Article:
Physical access to the motherboard is not uncommon. Since the motherboard is the main logic component of the logic module, many changes, upgrades, or repairs require physical access to the motherboard. Thus, to make changes, upgrades, or repairs to the motherboard necessitates disassembly of a major portion of the hardware of the logic module, including disconnection of peripheral components (monitors, drives, co-processors, additional memory, etc.), as well as the disassembly of the chassis from the motherboard before the motherboard can be accessed. For example, to upgrade a logic module by the addition of additional memory chips is usually a complex task that requires stripping of the logic module to access the site on the motherboard for adding expansion chips. To disassemble and reassemble a logic module correctly, without damaging anything, is a difficult task that often must be left to trained hardware service persons, making the versatility of an upgradable logic module very user unfriendly.

Access to the motherboard of traditional logic modules also requires a considerable time investment. It takes a considerable amount of time to disassemble the housing, remove the I/O panel, disconnect peripheral components, make the necessary change or upgrade and reassemble the module correctly. Time is an important commodity, particularly when the logic module is a server that serves many individual workstations or a controller that operates an industrial machine or process. Traditional logic modules do not offer any capability of reducing the amount of system downtime to repair, service, or upgrade the logic module. If a problem arises on the motherboard, a considerable time investment will be required to repair or replace the module. It may take several hours or days to restore the system to full operation capacity.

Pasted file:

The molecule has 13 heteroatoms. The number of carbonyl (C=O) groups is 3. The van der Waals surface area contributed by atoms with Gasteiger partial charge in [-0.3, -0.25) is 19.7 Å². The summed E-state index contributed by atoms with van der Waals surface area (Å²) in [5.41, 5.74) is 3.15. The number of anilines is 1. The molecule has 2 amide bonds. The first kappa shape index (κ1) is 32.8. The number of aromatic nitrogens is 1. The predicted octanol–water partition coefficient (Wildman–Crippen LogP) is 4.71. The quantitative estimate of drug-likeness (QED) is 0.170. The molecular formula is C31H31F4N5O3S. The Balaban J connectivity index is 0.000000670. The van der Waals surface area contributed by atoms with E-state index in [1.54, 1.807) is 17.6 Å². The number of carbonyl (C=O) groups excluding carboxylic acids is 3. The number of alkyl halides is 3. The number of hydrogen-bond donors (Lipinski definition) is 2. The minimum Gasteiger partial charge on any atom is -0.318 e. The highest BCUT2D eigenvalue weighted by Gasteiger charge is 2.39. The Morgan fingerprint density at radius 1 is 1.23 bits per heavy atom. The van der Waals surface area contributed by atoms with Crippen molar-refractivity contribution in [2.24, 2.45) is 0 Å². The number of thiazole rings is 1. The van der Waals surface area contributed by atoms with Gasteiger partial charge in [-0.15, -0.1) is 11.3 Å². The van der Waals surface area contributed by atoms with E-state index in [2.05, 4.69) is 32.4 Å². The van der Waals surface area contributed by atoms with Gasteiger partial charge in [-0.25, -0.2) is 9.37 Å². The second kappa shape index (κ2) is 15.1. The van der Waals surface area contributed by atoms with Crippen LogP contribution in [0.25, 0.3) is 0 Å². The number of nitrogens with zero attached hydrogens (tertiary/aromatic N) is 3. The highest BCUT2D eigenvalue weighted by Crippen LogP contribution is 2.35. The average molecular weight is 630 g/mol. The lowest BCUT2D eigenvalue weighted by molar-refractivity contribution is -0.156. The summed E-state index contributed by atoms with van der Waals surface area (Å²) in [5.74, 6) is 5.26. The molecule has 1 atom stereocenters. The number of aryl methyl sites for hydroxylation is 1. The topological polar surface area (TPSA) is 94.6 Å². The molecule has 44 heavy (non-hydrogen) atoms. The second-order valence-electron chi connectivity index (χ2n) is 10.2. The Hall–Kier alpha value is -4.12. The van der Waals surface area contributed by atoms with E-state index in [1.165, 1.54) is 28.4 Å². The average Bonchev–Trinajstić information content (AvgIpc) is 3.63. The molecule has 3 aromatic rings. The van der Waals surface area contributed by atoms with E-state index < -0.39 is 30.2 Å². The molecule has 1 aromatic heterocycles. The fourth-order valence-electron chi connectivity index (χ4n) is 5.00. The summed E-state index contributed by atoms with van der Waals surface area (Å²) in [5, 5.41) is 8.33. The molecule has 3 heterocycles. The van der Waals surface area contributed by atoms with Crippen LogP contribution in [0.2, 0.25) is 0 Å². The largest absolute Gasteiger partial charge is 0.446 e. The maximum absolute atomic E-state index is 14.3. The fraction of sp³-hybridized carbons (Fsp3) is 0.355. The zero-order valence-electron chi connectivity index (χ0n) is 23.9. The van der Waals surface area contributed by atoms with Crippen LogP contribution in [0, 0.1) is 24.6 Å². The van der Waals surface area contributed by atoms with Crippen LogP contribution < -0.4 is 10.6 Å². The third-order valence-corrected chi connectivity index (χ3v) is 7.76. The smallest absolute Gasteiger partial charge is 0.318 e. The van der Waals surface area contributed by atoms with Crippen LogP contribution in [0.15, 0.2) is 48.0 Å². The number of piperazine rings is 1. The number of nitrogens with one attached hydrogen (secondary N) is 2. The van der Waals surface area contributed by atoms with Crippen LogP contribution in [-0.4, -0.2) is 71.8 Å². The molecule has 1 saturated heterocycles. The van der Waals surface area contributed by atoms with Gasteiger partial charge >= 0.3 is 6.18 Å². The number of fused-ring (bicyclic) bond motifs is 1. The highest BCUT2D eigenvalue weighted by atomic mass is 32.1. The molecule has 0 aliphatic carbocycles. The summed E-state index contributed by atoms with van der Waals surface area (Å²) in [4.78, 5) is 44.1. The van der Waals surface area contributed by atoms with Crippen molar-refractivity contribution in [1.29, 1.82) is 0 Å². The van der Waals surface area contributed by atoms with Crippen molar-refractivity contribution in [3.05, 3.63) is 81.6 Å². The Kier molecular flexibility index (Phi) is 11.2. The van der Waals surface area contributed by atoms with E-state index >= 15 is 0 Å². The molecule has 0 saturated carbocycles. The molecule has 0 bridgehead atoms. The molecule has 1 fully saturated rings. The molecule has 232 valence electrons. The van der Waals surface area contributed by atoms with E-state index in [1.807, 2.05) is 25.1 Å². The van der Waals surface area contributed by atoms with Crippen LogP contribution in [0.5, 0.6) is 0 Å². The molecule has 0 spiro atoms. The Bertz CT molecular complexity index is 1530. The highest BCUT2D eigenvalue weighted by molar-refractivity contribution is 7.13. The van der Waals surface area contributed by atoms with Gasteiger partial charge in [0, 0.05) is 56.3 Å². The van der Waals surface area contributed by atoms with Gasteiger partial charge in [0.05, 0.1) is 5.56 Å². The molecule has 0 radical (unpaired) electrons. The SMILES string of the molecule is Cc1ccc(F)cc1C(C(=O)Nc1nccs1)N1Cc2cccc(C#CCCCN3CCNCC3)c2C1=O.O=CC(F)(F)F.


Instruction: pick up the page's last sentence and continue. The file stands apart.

There exists a need for a logic module that provides easy and quick access to the module's hardware, particularly its main logic component. There exists a need for a logic module that reduces the amount of stripping of hardware components to gain access to the main logic component thereby reducing the chance for mistake or error. Finally, there exists a need for a logic module that minimizes the amount of system downtime for repairs, service, or upgrades.

SUMMARY AND OBJECTS OF THE INVENTION

The invention relates to a logic module comprising a panel slidably and detachably coupled to a portion of a module housing, and a logic component inside the housing and detachably coupled to the panel, wherein the logic component is capable of receiving, processing, and presenting information. Preferably, the panel is an Input/Output ("I/O") panel that is slidably and detachably coupled to the back portion of the module housing. The invention contemplates that the entire logic module (i.e., I/O panel and logic component) can be quickly and easily removed from the module housing without disconnecting cables, connectors, or cards. The invention contemplates that the logic components of the logic module are quickly and easily accessible for repair, replacement, or upgrading. The invention provides simple, direct access to the logic components without the struggle to remove cables, cards, screws, or housings.